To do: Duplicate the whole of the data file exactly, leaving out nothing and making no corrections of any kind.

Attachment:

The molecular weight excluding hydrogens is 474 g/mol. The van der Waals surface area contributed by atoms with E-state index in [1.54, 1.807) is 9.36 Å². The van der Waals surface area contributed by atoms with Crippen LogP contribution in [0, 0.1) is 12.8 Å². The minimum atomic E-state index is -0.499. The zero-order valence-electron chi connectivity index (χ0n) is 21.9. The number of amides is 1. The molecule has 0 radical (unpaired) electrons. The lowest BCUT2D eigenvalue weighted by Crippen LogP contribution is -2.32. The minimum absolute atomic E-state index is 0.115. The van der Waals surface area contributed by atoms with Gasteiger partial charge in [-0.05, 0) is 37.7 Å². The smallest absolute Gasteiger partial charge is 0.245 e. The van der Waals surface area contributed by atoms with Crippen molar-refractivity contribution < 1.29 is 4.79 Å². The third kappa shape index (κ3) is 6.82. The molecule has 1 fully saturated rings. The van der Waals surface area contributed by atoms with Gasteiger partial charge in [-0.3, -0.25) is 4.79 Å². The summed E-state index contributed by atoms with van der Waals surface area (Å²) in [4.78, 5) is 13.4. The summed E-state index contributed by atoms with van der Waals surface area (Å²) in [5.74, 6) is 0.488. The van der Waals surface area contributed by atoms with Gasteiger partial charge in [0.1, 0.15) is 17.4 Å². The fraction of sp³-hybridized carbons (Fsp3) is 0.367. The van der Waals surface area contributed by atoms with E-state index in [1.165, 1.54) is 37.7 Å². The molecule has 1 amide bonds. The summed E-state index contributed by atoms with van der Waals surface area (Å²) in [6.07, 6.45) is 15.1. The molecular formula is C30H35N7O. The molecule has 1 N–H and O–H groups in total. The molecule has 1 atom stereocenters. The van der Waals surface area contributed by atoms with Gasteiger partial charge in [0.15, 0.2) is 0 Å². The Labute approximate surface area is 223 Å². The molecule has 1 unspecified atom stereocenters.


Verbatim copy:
The molecular weight excluding hydrogens is 474 g/mol. The van der Waals surface area contributed by atoms with E-state index in [1.54, 1.807) is 9.36 Å². The van der Waals surface area contributed by atoms with Crippen LogP contribution in [0, 0.1) is 12.8 Å². The minimum atomic E-state index is -0.499. The zero-order valence-electron chi connectivity index (χ0n) is 21.9. The number of amides is 1. The molecule has 0 radical (unpaired) electrons. The lowest BCUT2D eigenvalue weighted by Crippen LogP contribution is -2.32. The minimum absolute atomic E-state index is 0.115. The van der Waals surface area contributed by atoms with Gasteiger partial charge in [-0.05, 0) is 37.7 Å². The smallest absolute Gasteiger partial charge is 0.245 e. The van der Waals surface area contributed by atoms with Crippen molar-refractivity contribution < 1.29 is 4.79 Å². The third kappa shape index (κ3) is 6.82. The molecule has 1 fully saturated rings. The van der Waals surface area contributed by atoms with Gasteiger partial charge in [-0.3, -0.25) is 4.79 Å². The summed E-state index contributed by atoms with van der Waals surface area (Å²) in [4.78, 5) is 13.4. The summed E-state index contributed by atoms with van der Waals surface area (Å²) in [5.74, 6) is 0.488. The van der Waals surface area contributed by atoms with Gasteiger partial charge in [0.1, 0.15) is 17.4 Å². The fraction of sp³-hybridized carbons (Fsp3) is 0.367. The van der Waals surface area contributed by atoms with E-state index in [1.165, 1.54) is 37.7 Å². The molecule has 1 amide bonds. The summed E-state index contributed by atoms with van der Waals surface area (Å²) in [6.07, 6.45) is 15.1. The molecular formula is C30H35N7O. The molecule has 1 N–H and O–H groups in total. The molecule has 1 atom stereocenters. The van der Waals surface area contributed by atoms with Gasteiger partial charge in [0.15, 0.2) is 0 Å². The Labute approximate surface area is 223 Å². The molecule has 1 unspecified atom stereocenters.